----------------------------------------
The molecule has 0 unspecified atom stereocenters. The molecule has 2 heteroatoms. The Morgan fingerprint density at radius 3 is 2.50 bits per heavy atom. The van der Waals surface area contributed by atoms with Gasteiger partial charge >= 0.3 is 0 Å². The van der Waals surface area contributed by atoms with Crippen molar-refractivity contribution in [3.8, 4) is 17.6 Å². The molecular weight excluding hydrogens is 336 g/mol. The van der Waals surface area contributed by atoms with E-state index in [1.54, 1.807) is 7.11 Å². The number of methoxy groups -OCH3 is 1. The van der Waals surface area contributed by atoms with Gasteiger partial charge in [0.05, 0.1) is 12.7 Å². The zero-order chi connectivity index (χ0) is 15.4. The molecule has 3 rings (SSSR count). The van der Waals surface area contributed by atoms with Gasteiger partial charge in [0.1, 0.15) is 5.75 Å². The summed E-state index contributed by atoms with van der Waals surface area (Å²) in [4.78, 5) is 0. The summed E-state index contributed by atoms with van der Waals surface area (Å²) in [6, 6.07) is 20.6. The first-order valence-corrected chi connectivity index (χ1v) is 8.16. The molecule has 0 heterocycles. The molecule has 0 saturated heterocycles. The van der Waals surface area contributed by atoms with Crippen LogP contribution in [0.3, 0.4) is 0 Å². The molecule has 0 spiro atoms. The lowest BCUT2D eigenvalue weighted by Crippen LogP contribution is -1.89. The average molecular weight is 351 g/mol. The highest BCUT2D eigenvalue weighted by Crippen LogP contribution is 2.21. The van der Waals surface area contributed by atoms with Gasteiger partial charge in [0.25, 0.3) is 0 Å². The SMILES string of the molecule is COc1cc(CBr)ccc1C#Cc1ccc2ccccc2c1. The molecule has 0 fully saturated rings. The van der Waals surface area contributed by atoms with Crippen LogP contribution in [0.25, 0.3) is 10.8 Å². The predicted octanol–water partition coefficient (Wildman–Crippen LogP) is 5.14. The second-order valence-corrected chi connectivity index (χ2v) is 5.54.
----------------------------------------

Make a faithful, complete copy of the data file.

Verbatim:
The molecule has 0 unspecified atom stereocenters. The molecule has 2 heteroatoms. The Morgan fingerprint density at radius 3 is 2.50 bits per heavy atom. The van der Waals surface area contributed by atoms with Gasteiger partial charge >= 0.3 is 0 Å². The van der Waals surface area contributed by atoms with Crippen molar-refractivity contribution in [3.8, 4) is 17.6 Å². The molecular weight excluding hydrogens is 336 g/mol. The van der Waals surface area contributed by atoms with E-state index in [1.54, 1.807) is 7.11 Å². The number of methoxy groups -OCH3 is 1. The van der Waals surface area contributed by atoms with Gasteiger partial charge in [0.05, 0.1) is 12.7 Å². The zero-order chi connectivity index (χ0) is 15.4. The molecule has 3 rings (SSSR count). The van der Waals surface area contributed by atoms with Gasteiger partial charge in [0.1, 0.15) is 5.75 Å². The summed E-state index contributed by atoms with van der Waals surface area (Å²) in [4.78, 5) is 0. The summed E-state index contributed by atoms with van der Waals surface area (Å²) in [6, 6.07) is 20.6. The first-order valence-corrected chi connectivity index (χ1v) is 8.16. The molecule has 0 heterocycles. The molecule has 0 saturated heterocycles. The van der Waals surface area contributed by atoms with Crippen LogP contribution in [0.3, 0.4) is 0 Å². The molecule has 0 spiro atoms. The lowest BCUT2D eigenvalue weighted by Crippen LogP contribution is -1.89. The average molecular weight is 351 g/mol. The highest BCUT2D eigenvalue weighted by Crippen LogP contribution is 2.21. The van der Waals surface area contributed by atoms with Gasteiger partial charge in [0.25, 0.3) is 0 Å². The SMILES string of the molecule is COc1cc(CBr)ccc1C#Cc1ccc2ccccc2c1. The molecule has 0 fully saturated rings. The van der Waals surface area contributed by atoms with Crippen LogP contribution in [0.25, 0.3) is 10.8 Å². The predicted octanol–water partition coefficient (Wildman–Crippen LogP) is 5.14. The second-order valence-corrected chi connectivity index (χ2v) is 5.54.